The implementation of one of those feature restrictions—the limitation of Solo and Desktop Edition “backup servers” to 2 and 4 concurrent script operations respectively per “Retrospect Backup: Compare Editions”—has resulted in a Version 18 bug that remains unfixed 9 months after customers reported it in Retrospect’s Mac Bug Reports sub-sub-forum. Retrospect Mac’s GUI is in a separate Console, which has long had an Allow __ Activity Threads preference setting that tells the Engine to limit concurrent script operations to a number that a customer’s “backup server”—often an old Mac—can handle. That preference setting used to be saved in the bowels of the running-so-long-as-machine-booted Engine, so that the Console—when it’s started and stopped like an ordinary application—would re-initialize it to its previously-set limit. Mac Version 18, in order to make sure that Solo and Desktop Edition customers don’t get more concurrent script operations than they’re paying for, re-initializes that preference based purely on the Edition license whenever the Console is started. Thus, whenever a customer with a license for more than the Desktop Edition starts his/her Console, the Engine reverts to running up to 14 concurrent script operations—likely more than his/her probably-old “backup server” Mac can handle without bogging down its CPU. As I edit this, 587 users have viewed the thread discussing this bug in Retrospect’s Mac Bug Reports sub-sub-forum—so I think the lack of a fix is a real problem.
P.S.: The maximum in the Retrospect Mac Console preferences is Allow 16 Activity Threads for Editions more expensive than Desktop. However this has always seemed to mean 14 generated component Activity Thread sub-Scripts—plus one for a possible parent Proactive Script and one for the overall “backup server”. I don’t know how many generated component Activity Thread sub-Scripts are allowed for the Desktop Edition in Retrospect Version 18.
I’ve updated the price for Retrospect Desktop to $159 to reflect the 1 year of ASM.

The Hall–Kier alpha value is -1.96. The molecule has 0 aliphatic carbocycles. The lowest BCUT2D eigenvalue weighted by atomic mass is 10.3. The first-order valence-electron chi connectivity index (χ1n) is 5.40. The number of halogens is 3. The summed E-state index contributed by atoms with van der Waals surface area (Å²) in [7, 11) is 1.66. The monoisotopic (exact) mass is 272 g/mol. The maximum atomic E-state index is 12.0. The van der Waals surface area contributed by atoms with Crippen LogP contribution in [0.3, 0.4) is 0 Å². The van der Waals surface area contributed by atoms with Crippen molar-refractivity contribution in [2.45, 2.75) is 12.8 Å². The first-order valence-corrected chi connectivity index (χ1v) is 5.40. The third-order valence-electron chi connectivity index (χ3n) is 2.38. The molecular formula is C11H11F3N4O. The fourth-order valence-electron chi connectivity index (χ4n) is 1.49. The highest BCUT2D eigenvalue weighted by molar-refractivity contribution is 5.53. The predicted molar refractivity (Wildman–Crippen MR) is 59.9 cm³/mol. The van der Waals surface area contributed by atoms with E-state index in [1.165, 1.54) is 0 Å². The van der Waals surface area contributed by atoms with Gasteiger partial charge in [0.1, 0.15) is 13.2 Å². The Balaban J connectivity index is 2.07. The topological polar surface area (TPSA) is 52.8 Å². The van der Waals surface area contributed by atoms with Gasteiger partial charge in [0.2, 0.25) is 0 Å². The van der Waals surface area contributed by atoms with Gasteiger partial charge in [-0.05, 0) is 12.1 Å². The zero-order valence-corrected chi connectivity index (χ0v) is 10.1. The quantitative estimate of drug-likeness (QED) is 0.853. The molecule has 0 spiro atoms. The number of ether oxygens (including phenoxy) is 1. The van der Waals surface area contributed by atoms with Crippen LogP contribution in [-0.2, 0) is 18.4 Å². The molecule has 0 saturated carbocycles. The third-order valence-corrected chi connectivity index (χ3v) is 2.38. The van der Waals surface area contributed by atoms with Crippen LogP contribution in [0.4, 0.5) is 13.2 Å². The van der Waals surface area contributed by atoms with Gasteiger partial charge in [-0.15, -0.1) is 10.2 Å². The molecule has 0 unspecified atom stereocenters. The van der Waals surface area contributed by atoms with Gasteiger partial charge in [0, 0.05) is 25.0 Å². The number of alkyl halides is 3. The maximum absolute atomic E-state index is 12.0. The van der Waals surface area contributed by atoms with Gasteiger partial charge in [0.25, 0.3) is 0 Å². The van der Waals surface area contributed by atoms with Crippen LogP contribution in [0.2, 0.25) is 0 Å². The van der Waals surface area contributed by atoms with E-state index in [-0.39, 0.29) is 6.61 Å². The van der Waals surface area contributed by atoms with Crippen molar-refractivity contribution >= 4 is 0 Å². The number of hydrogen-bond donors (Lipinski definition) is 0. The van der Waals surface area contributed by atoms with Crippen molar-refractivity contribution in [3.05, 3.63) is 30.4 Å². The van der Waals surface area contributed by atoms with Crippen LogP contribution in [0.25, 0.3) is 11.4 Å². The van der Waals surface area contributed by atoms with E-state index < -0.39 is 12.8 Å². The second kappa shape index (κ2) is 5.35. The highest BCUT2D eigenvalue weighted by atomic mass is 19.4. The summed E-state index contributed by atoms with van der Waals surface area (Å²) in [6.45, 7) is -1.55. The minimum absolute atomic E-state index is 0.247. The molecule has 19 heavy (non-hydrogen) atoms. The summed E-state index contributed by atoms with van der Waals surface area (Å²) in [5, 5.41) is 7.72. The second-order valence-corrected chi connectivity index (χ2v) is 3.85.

Retrospect, because its “backup server” can back up both Windows and macOS “client” machines, raises an even-more-basic issue for the TidBITS “basically no threat to Mac users from ransomware” attitude. Especially in these days of Work From Home, it’s not unusual for a Mac-centric organization—household or small business—to also have Windows machines on its LAN that need to be backed up.
The home I used to share with my now-deceased ex-wife was an early example of this. (Forgive some personal details; IMHO you wouldn’t believe this story without them.) My wife and I each had a Mac, and I used a third older Mac as the Retrospect “backup server” for both our machines. However my final job was as an applications programmer for the newly-acquired software subsidiary of a Teaneck NJ market research company. I directly reported to two bosses located in a suburb of Melbourne Australia, but their boss worked down the hall from me. At the end of 2001 I came down with shingles, and my bosses’ boss (who was Native American on his mother’s side and had some non-modern health beliefs) expressed fear—once I returned to my windowless Teaneck office after 3 days because I’d used up my 2001 vacation/sick leave—I’d give shingles (not merely chickenpox) to the other Teaneck employees when I got hot water from the break room for my tea. He ordered IT—who also reported to him—to build me a Windows 95 (our lowest-common-denominator work platform) “flat tower” with a slide-out HDD tray so that I could work from home, and to also give my office Windows 95 tower a slide-out HDD.
IMHO he primarily needed an over-the-Internet “guinea pig” for market researcher employees who’d henceforth bring Windows 95 laptops to the offices of their corporate clients, and connect to the server-stored client data at our Teaneck office. My bosses’ boss was therefore happy when I decided to work from home on Wednesdays, given that I’d frequently also do a bit of work from home on weekends. At vast personal expense I bought a chest-worn camera bag suitable for bus travel, so I could carry the slide-out HDD home on Tuesday and Friday nights and back to the office on Thursday and Monday mornings. I backed up the HDD at home using Retrospect early Thursday and Saturday mornings IIRC, because IT expressed annoyance with having to back it up—in addition to Teaneck’s central Windows server drives—as a supplement to my weekly two-way e-mail exchanges of code with Melbourne.
What I did during 2001–2004 is what should be routinely duplicated in millions of WFH households—many of them previously Mac-only. (As an alternative Retrospect Inc. introduced in 2018 a Remote Backup feature, evidently designed for far-flung organization employees who can’t be trusted to backup laptops containing data valuable to the organization—when they move laptops between IP addresses.) So TidBITS shouldn’t cavalierly ignore Retrospect’s capability of backing up Windows “client” machines using a Mac “backup server”. Some of the Windows “client” machines will inevitably catch ransomware.